« AnteriorContinuar »
CHARACTER OF CROMWELL.
In the general spirit and character of his administration, we think Cromwell far superior to Napoleon. 'In civil government,' says a recent historian,* 'there can be no adequate parallel between one who had sucked only the dregs of a besotted fanaticism, and one to whom the stores of reason and philosophy were open.' These expressions, it seems to us, convey the highest eulogium on our great countryman. Reason and philosophy did not teach the conqueror of Europe to command his passions, or to pursue, as a first object, the happiness of his people. They did not prevent him from risking his fame and his power in a frantic contest against the principles of human nature and the laws of the physical world; against the rage of the winter and the liberty of the sea. They did not exempt him from the influence of that most pernicious of superstitions, a presumptuous fatalism. They did not preserve him from the inebriation of prosperity, or restrain him from indecent querulousness and violence in adversity.
On the other hand, the fanaticism of Cromwell never urged him on impracticable undertakings, or confused his perception of the public good. Inferior to Bonaparte in invention, he was far superior to him in wisdom. The French Emperor is among conquerors
* Mr. Hallam,
what Voltaire is among writers, a miraculous child. His splendid genius was frequently clouded by fits of humor as absurdly perverse as those of the pet of the nursery, who quarrels with his food, and dashes his play things to pieces. Cromwell was emphatically a He possessed, in an eminent degree, that masculine and full-grown robustness of mind, that equally diffused intellectual health, which, if our national partiality does not mislead us, has peculiarly characterized the great men of England. Never was any ruler so conspicuously born for sovereignty. The cup which has intoxicated almost all others, sobered him. His spirit, restless from its buoyancy in a lower sphere, reposed in majestic placidity, as soon as it had reached the level congenial to it. He had nothing in common with that large class of men who distinguish themselves in lower posts, and whose incapacity becomes obvious as soon as the public voice summons them to take the lead. Rapidly as his fortunes grew, his mind expanded more rapidly still. Insignificant as a private citizen, he was a great general; he was a still greater prince.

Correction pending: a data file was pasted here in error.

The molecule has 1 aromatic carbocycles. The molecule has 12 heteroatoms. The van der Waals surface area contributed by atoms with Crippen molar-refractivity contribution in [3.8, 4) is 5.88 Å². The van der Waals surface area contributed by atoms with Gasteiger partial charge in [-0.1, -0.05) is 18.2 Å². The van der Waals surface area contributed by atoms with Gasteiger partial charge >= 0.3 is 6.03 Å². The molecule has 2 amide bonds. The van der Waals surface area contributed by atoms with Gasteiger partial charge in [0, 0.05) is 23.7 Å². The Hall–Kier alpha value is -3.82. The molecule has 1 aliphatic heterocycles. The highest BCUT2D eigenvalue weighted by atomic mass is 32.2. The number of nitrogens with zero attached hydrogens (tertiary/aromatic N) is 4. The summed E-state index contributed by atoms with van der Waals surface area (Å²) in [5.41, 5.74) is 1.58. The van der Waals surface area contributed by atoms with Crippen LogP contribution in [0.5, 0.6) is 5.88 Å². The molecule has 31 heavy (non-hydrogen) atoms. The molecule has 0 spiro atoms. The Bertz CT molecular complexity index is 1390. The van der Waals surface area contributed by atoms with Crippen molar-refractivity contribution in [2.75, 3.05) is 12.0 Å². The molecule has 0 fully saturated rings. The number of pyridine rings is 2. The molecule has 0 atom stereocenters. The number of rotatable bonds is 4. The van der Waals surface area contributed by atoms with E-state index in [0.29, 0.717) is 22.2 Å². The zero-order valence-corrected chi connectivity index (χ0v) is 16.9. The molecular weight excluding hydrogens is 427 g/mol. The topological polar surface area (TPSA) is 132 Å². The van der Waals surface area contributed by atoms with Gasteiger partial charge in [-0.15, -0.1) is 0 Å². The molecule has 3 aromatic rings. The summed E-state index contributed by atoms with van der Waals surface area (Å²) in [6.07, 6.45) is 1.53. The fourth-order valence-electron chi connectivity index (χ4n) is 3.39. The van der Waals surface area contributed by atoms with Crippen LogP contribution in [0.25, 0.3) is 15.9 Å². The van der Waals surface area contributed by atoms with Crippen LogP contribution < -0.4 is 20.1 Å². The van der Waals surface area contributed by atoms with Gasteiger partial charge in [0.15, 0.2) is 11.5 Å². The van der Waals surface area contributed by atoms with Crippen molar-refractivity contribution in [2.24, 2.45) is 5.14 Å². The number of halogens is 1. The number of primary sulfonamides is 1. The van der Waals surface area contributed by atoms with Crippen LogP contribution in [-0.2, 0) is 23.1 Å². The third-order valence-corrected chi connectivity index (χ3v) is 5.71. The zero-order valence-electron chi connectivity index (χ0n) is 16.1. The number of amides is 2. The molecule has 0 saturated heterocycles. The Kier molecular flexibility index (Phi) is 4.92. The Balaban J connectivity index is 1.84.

The manner of Napoleon was a theatrical compound, in which the coarseness of a revolutionary guard-room was blended with the ceremony of the old court of Versailles. Cromwell, by the confession even of his enemies, exhibited in his demeanor the simple and natural nobleness of a man neither ashamed of his origin, nor vain of his elevation; of a man who had found his proper place in society, and who felt secure that he was competent to fill it. Easy, even to familiarity, where his own dignity was concerned,
he was punctilious only for his country. His own character he left to take care of itself; he left it to be defended by his victories in war, and his reforms in peace. But he was a jealous and implacable guardian of the public honor. He suffered a crazy Quaker to insult him in the midst of Whitehall, and revenged himself only by liberating him and giving him a dinner. But he was prepared to risk the chances of war to avenge the blood of a private Englishman.
No sovereign ever carried to the throne so large a portion of the best qualities of the middling orders— so strong a sympathy with the feelings and interests of his people. He was sometimes driven to arbitrar measures, but he had a high, stout, honest, English heart. Hence it was that he loved to surround his throne with such men as Hale and Blake. Hence it was that he allowed so large a share of political liberty to his subjects, and that, even when an opposition dangerous to his power and to his person, almost compelled him to govern by the sword, he was still anxious to leave a germ from which, at a more favorable season, free institutions might spring.